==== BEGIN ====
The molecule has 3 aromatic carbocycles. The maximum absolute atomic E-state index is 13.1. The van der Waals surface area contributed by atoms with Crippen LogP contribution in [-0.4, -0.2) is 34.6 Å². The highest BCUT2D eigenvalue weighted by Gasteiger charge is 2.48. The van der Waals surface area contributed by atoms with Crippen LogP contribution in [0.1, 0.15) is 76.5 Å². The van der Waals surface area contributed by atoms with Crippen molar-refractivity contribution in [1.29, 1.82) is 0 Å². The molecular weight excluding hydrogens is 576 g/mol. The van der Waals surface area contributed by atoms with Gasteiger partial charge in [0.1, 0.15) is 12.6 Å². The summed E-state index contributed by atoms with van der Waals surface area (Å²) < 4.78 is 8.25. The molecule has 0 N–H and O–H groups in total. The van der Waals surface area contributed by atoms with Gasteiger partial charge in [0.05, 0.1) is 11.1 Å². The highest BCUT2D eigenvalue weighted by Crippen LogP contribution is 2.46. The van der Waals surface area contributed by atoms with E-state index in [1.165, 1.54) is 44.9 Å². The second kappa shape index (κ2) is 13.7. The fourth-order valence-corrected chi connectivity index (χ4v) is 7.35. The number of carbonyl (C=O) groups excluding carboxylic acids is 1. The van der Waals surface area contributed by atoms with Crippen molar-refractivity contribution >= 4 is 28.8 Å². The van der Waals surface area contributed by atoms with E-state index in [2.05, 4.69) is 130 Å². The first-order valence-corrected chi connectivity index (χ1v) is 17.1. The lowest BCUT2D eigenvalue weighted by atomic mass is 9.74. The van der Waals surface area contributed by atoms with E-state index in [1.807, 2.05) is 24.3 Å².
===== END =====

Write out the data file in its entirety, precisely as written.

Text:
The molecule has 3 aromatic carbocycles. The maximum absolute atomic E-state index is 13.1. The van der Waals surface area contributed by atoms with Crippen LogP contribution in [-0.4, -0.2) is 34.6 Å². The highest BCUT2D eigenvalue weighted by Gasteiger charge is 2.48. The van der Waals surface area contributed by atoms with Crippen LogP contribution in [0.1, 0.15) is 76.5 Å². The van der Waals surface area contributed by atoms with Crippen molar-refractivity contribution in [1.29, 1.82) is 0 Å². The molecular weight excluding hydrogens is 576 g/mol. The van der Waals surface area contributed by atoms with Gasteiger partial charge in [0.1, 0.15) is 12.6 Å². The summed E-state index contributed by atoms with van der Waals surface area (Å²) < 4.78 is 8.25. The molecule has 0 N–H and O–H groups in total. The van der Waals surface area contributed by atoms with Gasteiger partial charge in [0.05, 0.1) is 11.1 Å². The highest BCUT2D eigenvalue weighted by Crippen LogP contribution is 2.46. The van der Waals surface area contributed by atoms with E-state index in [1.165, 1.54) is 44.9 Å². The second kappa shape index (κ2) is 13.7. The fourth-order valence-corrected chi connectivity index (χ4v) is 7.35. The number of carbonyl (C=O) groups excluding carboxylic acids is 1. The van der Waals surface area contributed by atoms with Crippen molar-refractivity contribution >= 4 is 28.8 Å². The van der Waals surface area contributed by atoms with E-state index in [2.05, 4.69) is 130 Å². The first-order valence-corrected chi connectivity index (χ1v) is 17.1. The lowest BCUT2D eigenvalue weighted by atomic mass is 9.74. The van der Waals surface area contributed by atoms with E-state index in [1.807, 2.05) is 24.3 Å².